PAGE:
Using nature as their inspiration, the researchers successfully attached cell lytic enzymes to food-safe silica nanoparticles, and created a coating (seen up close in this scanning electron micrograph image) with the demonstrated ability to selectively kill listeria — a dangerous foodborne bacteria that causes an estimated 500 deaths every year in the United States.
Missouri's Secretary of state, Jason Kander, has filed a cease-and-desist order against the organization underwriting bonds for a failed sweetener plant in Mamtek, Mo. The order alleges that the company did not investigate the sweetner company's business plans.
The internet is blossoming into quite the virtual vineyard. Online wine options are everywhere, from flash sale sites like Lot18 offering daily deals to Facebook prodding you to send a little something for Aunt Suzy's birthday. And now there's a new generation of startups such as Club W, which adds a little algorithm to your albarino, using surveys and ratings to figure out what you might like to drink next.
JBS USA says it intends to complete its purchase of two XL Foods beef packing plants in the U.S., effective Monday. JBS USA is taking over a plant in Omaha, Neb., that can process 1,100 head of cattle per day and another plant in Nampa, Idaho, that is idle. JBS said Thursday it has no immediate plans to reopen the Idaho facility.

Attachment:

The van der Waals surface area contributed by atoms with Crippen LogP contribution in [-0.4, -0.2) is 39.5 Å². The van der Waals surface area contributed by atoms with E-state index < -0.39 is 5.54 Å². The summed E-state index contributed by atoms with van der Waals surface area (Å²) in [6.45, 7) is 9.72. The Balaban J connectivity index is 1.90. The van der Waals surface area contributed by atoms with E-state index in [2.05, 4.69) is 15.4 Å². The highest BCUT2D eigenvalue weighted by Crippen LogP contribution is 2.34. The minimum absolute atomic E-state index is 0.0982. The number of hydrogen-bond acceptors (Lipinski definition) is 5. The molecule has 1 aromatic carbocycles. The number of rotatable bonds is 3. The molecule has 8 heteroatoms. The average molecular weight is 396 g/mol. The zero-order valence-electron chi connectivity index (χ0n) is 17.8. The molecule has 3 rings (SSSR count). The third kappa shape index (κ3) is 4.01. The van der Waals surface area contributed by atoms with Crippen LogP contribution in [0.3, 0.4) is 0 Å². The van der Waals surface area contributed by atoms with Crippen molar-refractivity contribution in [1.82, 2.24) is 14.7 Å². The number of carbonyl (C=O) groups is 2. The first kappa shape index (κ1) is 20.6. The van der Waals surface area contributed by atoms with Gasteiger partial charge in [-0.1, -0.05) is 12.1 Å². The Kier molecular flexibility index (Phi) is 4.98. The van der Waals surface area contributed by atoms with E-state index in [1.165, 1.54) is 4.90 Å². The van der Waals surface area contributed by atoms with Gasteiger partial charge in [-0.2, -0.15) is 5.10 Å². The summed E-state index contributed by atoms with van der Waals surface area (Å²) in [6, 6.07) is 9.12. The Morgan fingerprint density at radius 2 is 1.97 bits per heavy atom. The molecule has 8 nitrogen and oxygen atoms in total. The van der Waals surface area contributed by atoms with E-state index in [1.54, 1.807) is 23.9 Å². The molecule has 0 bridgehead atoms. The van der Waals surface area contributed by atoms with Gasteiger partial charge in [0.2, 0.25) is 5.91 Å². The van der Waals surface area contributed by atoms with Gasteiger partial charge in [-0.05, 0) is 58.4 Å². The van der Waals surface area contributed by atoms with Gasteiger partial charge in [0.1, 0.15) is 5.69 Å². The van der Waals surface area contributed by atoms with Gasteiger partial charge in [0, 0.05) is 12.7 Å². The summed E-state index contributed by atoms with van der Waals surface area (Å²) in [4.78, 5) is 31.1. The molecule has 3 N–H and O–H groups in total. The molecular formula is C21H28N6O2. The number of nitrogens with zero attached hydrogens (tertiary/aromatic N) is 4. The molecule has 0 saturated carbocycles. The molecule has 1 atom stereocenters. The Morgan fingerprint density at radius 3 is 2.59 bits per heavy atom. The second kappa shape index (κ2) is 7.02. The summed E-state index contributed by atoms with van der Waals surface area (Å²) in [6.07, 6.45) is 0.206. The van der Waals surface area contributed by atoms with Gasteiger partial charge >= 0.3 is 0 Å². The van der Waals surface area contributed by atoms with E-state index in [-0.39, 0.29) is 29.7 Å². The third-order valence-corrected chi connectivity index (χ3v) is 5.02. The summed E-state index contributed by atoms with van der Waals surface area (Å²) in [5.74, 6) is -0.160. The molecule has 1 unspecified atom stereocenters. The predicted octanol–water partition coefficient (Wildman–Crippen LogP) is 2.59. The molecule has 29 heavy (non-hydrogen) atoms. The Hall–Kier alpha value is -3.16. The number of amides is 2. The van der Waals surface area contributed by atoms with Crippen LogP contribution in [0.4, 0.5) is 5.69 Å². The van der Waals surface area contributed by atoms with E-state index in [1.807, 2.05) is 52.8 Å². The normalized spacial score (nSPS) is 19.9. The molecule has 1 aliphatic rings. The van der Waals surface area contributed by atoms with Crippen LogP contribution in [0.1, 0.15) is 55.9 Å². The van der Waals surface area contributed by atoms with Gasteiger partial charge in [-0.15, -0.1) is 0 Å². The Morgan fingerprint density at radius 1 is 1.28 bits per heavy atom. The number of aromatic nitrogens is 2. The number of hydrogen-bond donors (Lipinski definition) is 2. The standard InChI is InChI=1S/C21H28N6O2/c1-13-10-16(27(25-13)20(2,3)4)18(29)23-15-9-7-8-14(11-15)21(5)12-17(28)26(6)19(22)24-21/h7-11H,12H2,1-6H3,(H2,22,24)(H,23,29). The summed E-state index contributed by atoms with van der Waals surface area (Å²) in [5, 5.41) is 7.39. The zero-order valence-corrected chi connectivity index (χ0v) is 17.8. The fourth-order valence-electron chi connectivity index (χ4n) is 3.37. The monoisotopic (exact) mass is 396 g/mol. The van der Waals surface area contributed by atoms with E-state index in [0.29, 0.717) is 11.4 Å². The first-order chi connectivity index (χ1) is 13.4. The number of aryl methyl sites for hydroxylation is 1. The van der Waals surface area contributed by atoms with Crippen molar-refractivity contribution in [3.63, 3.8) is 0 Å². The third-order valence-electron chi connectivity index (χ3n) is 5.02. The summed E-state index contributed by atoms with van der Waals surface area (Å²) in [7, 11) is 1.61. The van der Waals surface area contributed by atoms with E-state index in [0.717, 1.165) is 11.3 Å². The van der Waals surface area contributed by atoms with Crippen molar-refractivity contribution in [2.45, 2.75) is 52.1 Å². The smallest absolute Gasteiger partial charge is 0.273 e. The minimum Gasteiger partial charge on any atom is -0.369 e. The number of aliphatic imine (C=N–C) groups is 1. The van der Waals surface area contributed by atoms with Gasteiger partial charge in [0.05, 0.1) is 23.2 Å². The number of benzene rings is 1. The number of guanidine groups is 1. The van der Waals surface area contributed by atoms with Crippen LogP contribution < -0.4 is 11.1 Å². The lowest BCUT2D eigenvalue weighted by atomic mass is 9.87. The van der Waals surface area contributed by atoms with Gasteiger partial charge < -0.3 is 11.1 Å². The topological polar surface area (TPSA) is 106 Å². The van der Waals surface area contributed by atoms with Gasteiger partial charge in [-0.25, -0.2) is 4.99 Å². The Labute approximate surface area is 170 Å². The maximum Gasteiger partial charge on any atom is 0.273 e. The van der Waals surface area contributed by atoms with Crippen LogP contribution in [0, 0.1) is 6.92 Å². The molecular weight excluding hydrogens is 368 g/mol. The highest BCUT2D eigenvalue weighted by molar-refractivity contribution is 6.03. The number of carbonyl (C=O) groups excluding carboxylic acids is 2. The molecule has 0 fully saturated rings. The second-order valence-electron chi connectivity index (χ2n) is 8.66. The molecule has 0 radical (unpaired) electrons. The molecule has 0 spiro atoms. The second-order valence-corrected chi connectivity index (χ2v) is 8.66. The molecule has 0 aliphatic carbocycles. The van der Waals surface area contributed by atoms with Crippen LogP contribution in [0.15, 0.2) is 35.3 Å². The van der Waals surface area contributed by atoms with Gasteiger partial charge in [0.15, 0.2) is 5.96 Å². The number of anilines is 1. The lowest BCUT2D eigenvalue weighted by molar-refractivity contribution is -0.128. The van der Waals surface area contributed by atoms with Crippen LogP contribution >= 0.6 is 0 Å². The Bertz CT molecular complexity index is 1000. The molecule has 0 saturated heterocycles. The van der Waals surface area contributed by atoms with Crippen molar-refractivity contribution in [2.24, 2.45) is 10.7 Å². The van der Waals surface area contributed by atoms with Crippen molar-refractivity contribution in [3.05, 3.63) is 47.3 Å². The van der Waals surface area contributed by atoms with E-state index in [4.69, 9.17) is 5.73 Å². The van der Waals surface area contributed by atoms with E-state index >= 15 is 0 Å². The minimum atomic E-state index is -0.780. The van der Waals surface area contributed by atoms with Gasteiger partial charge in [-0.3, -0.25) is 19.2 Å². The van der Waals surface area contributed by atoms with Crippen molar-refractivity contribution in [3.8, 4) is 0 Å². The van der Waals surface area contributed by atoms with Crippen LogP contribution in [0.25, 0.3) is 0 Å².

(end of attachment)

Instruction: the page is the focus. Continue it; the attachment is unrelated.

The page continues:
Missouri Secretary of State Jason Kander announced action Thursday against a financial management company connected to the failed Mamtek artificial sweetener plant in mid-Missouri. Kander filed a cease-and-desist order against Morgan Keegan & Co. Inc., which was the underwriter for bonds for the Mamtek project at Moberly. Kander said bond purchasers investing in the failed plant lost $6.5 million.
India has decided to lift curbs on its $15.5 billion sugar industry that restricted sales of sugar on the open market and required mills to sell sugar to the government at a deep discount. The Cabinet decided late Thursday that sugar mills will no longer face quotas on the amount of sugar they can sell or be forced to sell 10 percent of their output at a discount to the government's public distribution network.
The U.S. government says Tyson Foods has agreed to pay roughly $4 million in civil penalties to settle alleged violations related to eight accidental releases of anhydrous ammonia that happened over a four-year span and caused one death.
It's opening week, and as Major League Baseball teams kick off their season, fans are flocking back to ballparks across the nation. No game is complete without a trip to the concession stand, and if there's one ballpark treat baseball fans continue to relish, it's hot dogs.
McCormick & Co. said Thursday it approved the repurchase of $400 million in company stock. McCormick makes an array of spices and other cooking products for consumers, restaurants and food manufacturers. The company reported results for its fiscal first quarter on Tuesday, and its net income and revenue were both slightly better than Wall Street expected. McCormick's shares are trading around all-time highs.
Some family businesses are more resilient during downturns because of that focus on the long term as well as a commitment to their customers, and employees and careful spending, said Pramodita Sharma, a University of Vermont business school professor, and editor of the Family Business Review, a scholarly business journal.